News / Winnipeg

Winnipeg to welcome Yazidi boy held captive by Daesh for three years

Emad Mishko Tamo will reunite with his mother and siblings after a horrifying journey.

Emad Mishko Tamo will reunite with his mother and siblings in Winnipeg after Daesh captured and separated the family more than three years ago.

Facebook

Emad Mishko Tamo will reunite with his mother and siblings in Winnipeg after Daesh captured and separated the family more than three years ago.

A bigger “Hug Rug” may be required at Winnipeg’s airport this Thursday morning.

Hundreds are expected to be there as 12-year-old Emad Mishko Tamo is reunited with his mother and siblings after a horrifying journey that began when Daesh captured the boy and his Yazidi family in northern Iraq, and subsequently separated them, in August 2014.

“We are expecting about 300 people, maybe even more, to be at the airport to give him an amazing welcome,” said an elated Hadij Hesso, director of the Yazidi Association of Manitoba.

Thanks to Steve Maman and The Liberation of Christian and Yazidi Children of Iraq, a bike is waiting for Emad Mishko Tamo when he is reunited with his family.

Facebook/ The Liberation of Christian and Yazidi Children of Iraq (Photo by Steve Maman)

Thanks to Steve Maman and The Liberation of Christian and Yazidi Children of Iraq, a bike is waiting for Emad Mishko Tamo when he is reunited with his family.

Hesso and others in the Yazidi community immediately sprang into action to get Tamo to Winnipeg after he was rescued by Iraqi forces last month. Pictures of the dust-covered and bloodied boy went viral on social media.

Until then his mother, Nofa Zaghla, who recently came to Canada as a government-sponsored refugee, didn’t know whether her son was dead or alive.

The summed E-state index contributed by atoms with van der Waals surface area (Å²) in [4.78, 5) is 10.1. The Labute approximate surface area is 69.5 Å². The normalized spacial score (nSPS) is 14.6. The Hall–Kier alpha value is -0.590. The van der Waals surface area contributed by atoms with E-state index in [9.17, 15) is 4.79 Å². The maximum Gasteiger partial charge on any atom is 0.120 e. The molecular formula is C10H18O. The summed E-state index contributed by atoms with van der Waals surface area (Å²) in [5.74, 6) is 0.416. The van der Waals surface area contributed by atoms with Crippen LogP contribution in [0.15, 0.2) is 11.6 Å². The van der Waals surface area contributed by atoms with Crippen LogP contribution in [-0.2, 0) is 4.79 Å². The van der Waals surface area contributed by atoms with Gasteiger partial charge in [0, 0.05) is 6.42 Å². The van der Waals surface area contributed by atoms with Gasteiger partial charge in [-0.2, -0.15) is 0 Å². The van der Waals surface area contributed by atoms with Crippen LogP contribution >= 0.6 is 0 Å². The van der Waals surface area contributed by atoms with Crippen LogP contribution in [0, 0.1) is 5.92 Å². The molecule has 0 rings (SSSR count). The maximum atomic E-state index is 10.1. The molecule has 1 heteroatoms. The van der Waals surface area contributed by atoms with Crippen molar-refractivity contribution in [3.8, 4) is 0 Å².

“This is truly a unique story with such a happy ending and to be able to make it all happen in one month is unbelievable,” Hesso said, adding he is grateful to the federal government for expediting the process. “His mother has been crying tears of joy knowing she will soon be with him again.”

One of Tamo’s first requests after he found out he would be coming to Winnipeg was to get a bike. Thanks to Steve Maman and The Liberation of Christian and Yazidi Children of Iraq, a bike is waiting for him when he gets here.

“He is so happy and excited to be with his family again (his mother, four siblings and an uncle) and many celebrations have been planned.”

What they don’t plan to focus on, at least not right away, is what the child went through after his village was invaded by Daesh and he was captured.

“There is no question that he has been traumatized emotionally and physically,” Hesso said. “He is going to require a lot of medical attention because he was badly injured and those emotional scars will not heal overnight.”

“For now, we want to do everything we can to make him feel happy, safe and secure.”

The work being done to save more children like Tamo continues, but Hesso says it’s daunting.

“The sad reality is that Emad is only one of thousands upon thousands of people who are out there who need our help.”

More on Metronews.ca